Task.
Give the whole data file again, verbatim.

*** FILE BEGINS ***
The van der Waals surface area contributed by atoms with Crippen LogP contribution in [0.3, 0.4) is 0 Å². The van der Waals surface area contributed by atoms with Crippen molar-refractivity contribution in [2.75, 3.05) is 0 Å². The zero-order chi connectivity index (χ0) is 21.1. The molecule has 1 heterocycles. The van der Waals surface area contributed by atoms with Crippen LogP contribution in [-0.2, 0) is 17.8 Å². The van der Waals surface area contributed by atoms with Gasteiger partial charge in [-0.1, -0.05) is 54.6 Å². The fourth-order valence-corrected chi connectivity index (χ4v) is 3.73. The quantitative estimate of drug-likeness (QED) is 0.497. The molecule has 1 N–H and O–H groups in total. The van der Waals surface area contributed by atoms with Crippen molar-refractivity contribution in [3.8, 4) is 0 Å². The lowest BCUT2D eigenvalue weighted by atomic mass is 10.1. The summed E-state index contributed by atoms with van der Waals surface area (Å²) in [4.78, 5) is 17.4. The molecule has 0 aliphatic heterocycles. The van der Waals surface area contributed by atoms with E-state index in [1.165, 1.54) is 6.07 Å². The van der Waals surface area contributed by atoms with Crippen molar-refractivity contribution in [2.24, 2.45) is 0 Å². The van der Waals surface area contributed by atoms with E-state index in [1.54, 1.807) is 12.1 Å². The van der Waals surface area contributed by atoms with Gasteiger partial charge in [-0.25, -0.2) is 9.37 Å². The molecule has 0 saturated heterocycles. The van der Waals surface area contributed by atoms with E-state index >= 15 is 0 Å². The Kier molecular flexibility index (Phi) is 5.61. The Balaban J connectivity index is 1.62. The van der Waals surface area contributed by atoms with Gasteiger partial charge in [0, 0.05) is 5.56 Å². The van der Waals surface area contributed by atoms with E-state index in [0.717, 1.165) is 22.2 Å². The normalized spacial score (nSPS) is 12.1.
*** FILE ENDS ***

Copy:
The van der Waals surface area contributed by atoms with Crippen LogP contribution in [0.3, 0.4) is 0 Å². The van der Waals surface area contributed by atoms with Crippen molar-refractivity contribution in [2.75, 3.05) is 0 Å². The zero-order chi connectivity index (χ0) is 21.1. The molecule has 1 heterocycles. The van der Waals surface area contributed by atoms with Crippen LogP contribution in [-0.2, 0) is 17.8 Å². The van der Waals surface area contributed by atoms with Gasteiger partial charge in [-0.1, -0.05) is 54.6 Å². The fourth-order valence-corrected chi connectivity index (χ4v) is 3.73. The quantitative estimate of drug-likeness (QED) is 0.497. The molecule has 1 N–H and O–H groups in total. The van der Waals surface area contributed by atoms with Crippen molar-refractivity contribution in [3.8, 4) is 0 Å². The lowest BCUT2D eigenvalue weighted by atomic mass is 10.1. The summed E-state index contributed by atoms with van der Waals surface area (Å²) in [4.78, 5) is 17.4. The molecule has 0 aliphatic heterocycles. The van der Waals surface area contributed by atoms with E-state index in [1.165, 1.54) is 6.07 Å². The van der Waals surface area contributed by atoms with Crippen molar-refractivity contribution in [2.24, 2.45) is 0 Å². The van der Waals surface area contributed by atoms with E-state index in [1.54, 1.807) is 12.1 Å². The van der Waals surface area contributed by atoms with Gasteiger partial charge in [-0.25, -0.2) is 9.37 Å². The molecule has 0 saturated heterocycles. The van der Waals surface area contributed by atoms with E-state index >= 15 is 0 Å². The Kier molecular flexibility index (Phi) is 5.61. The Balaban J connectivity index is 1.62. The van der Waals surface area contributed by atoms with Gasteiger partial charge in [0, 0.05) is 5.56 Å². The van der Waals surface area contributed by atoms with E-state index in [0.717, 1.165) is 22.2 Å². The normalized spacial score (nSPS) is 12.1.